Open Access Case Report

Pathophysiological implication of reversed CT halo sign in invasive pulmonary mucormycosis: a rare case report

Yoichiro Okubo1, Takao Ishiwatari1, Haruka Izumi2, Fumitomo Sato3, Kyoko Aki1, Daisuke Sasai1, Tsunehiro Ando4, Minoru Shinozaki1, Kazuhiko Natori2, Naobumi Tochigi1, Megumi Wakayama1, Yoshinobu Hata3, Haruo Nakayama5, Tetsuo Nemoto1 and Kazutoshi Shibuya16*

Author Affiliations

1 Department of Surgical Pathology, Toho University School of Medicine, 6-11-1 Omori-Nishi, Ota-Ku, Tokyo 143-8541, Japan

2 Division of Hematology and Oncology, Department of Medicine, Toho University Medical Center, 6-11-1 Omori-Nishi, Ota-Ku, Tokyo 143-8541, Japan

3 Department of Chest Surgery, Toho University Medical Center, 6-11-1 Omori-Nishi, Ota-Ku, Tokyo 143-8541, Japan

4 Department of Respiratory Medicine, Japanese Red Cross Medical Center, 4-1-22, Hiroo Shibuya-Ku, Tokyo 150-8935, Japan

5 Department of Neurosurgery, Toho University Ohashi Medical Center, 2-17-6, Ohashi, Meguro, Tokyo 153-8515, Japan

6 Department of Dermatology, Peking University First Hospital, Beijing, China

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Diagnostic Pathology 2013, 8:82  doi:10.1186/1746-1596-8-82

Published: 17 May 2013

Abstract

Background

It has been accepted that reversed halo sign (RHS) appeared on a computed tomography (CT) image in immunocompromised patients indicates an invasive fungal infection, but its pathophysiology remains obscure as to what this image implies. Therefore, the present report describes detailed radiological and histopathological findings of a case of invasive pulmonary mucormycosis (IPM) presenting RHS with comparison to those from a lesion of discrete nodule caused by invasive pulmonary aspergillosis (IPA), and discusses the pathophysiological implications of this characteristic image.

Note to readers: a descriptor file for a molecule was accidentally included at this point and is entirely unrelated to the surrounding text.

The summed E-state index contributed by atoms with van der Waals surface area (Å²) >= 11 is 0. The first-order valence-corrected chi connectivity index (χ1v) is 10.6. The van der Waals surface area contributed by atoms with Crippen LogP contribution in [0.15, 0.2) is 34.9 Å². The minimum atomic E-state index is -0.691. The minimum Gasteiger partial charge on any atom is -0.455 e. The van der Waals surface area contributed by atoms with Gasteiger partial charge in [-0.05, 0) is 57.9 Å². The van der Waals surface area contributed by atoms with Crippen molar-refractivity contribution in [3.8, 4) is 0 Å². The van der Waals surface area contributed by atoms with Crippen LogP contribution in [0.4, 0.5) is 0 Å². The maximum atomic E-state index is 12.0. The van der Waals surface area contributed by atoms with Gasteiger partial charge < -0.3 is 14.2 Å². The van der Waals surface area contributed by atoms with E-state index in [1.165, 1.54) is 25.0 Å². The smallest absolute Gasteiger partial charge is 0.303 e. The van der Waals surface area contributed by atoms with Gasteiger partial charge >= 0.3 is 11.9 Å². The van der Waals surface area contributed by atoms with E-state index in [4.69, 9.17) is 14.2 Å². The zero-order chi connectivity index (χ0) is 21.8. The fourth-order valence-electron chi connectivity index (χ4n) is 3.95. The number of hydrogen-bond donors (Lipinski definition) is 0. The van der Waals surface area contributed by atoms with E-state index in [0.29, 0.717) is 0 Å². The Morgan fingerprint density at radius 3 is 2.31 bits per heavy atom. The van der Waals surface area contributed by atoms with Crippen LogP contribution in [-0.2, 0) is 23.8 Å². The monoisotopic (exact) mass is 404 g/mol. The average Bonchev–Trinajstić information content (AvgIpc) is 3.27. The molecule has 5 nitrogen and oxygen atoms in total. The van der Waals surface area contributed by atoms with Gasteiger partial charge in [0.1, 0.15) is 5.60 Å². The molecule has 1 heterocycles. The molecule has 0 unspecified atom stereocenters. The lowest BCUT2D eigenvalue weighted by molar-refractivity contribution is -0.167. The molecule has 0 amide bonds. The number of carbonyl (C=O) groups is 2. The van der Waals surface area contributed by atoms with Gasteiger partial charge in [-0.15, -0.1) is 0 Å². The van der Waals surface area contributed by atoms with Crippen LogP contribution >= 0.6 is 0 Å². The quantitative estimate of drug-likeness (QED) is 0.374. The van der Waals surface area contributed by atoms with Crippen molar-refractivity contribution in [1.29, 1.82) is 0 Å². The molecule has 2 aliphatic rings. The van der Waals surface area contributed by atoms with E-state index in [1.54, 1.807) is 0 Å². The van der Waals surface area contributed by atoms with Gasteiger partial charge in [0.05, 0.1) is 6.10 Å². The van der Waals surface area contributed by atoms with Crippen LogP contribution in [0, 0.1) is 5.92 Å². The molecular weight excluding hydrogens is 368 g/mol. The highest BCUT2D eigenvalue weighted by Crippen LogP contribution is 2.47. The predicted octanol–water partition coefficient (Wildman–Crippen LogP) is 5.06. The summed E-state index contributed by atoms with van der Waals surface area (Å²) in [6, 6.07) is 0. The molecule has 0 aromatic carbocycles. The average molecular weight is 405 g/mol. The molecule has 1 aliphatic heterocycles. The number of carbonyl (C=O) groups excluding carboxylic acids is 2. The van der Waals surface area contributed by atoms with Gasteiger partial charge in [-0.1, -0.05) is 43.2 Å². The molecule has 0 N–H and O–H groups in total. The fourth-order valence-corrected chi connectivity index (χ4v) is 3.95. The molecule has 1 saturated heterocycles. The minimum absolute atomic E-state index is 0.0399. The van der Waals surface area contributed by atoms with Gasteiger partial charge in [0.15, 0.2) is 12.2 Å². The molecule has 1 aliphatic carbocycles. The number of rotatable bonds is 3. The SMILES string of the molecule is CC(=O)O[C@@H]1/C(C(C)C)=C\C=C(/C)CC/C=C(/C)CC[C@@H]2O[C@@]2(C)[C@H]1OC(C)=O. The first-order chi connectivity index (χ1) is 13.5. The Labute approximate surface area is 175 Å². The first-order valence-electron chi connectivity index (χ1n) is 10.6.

Case presentation

RHS had been clinically noted at the time of recovering of bone marrow function of a 64-year-old Japanese man who had chemotherapy for his acute lymphoblastic leukemia. Histological examination of the surgically removed lung revealed a lesion of IPM. This was composed of coagulation necrosis of septa at the center of lesion with preservation of air content which was encompassed outer rim comprising triplet structure; liquefaction, consolidation, and organization from the inner to the outer layer. In addition, Micro-CT examination confirmed reticular structure and monotonous high density at the central coagulation necrosis preserving air content and surrounding consolidation, and organization lesion of the IPM lesion.

Conclusion

Our investigations suggest that RHS might be understood as a kind of immune reconstitution syndrome and be the initial and prior status of air crescent sign.

Virtual Slides

The virtual slide(s) for this article can be found here: http://www.diagnosticpathology.diagnomx.eu/vs/3480054198968132 webcite

Keywords:
Reversed halo sign; Mucormycosis; Aspergillosis; Discrete nodule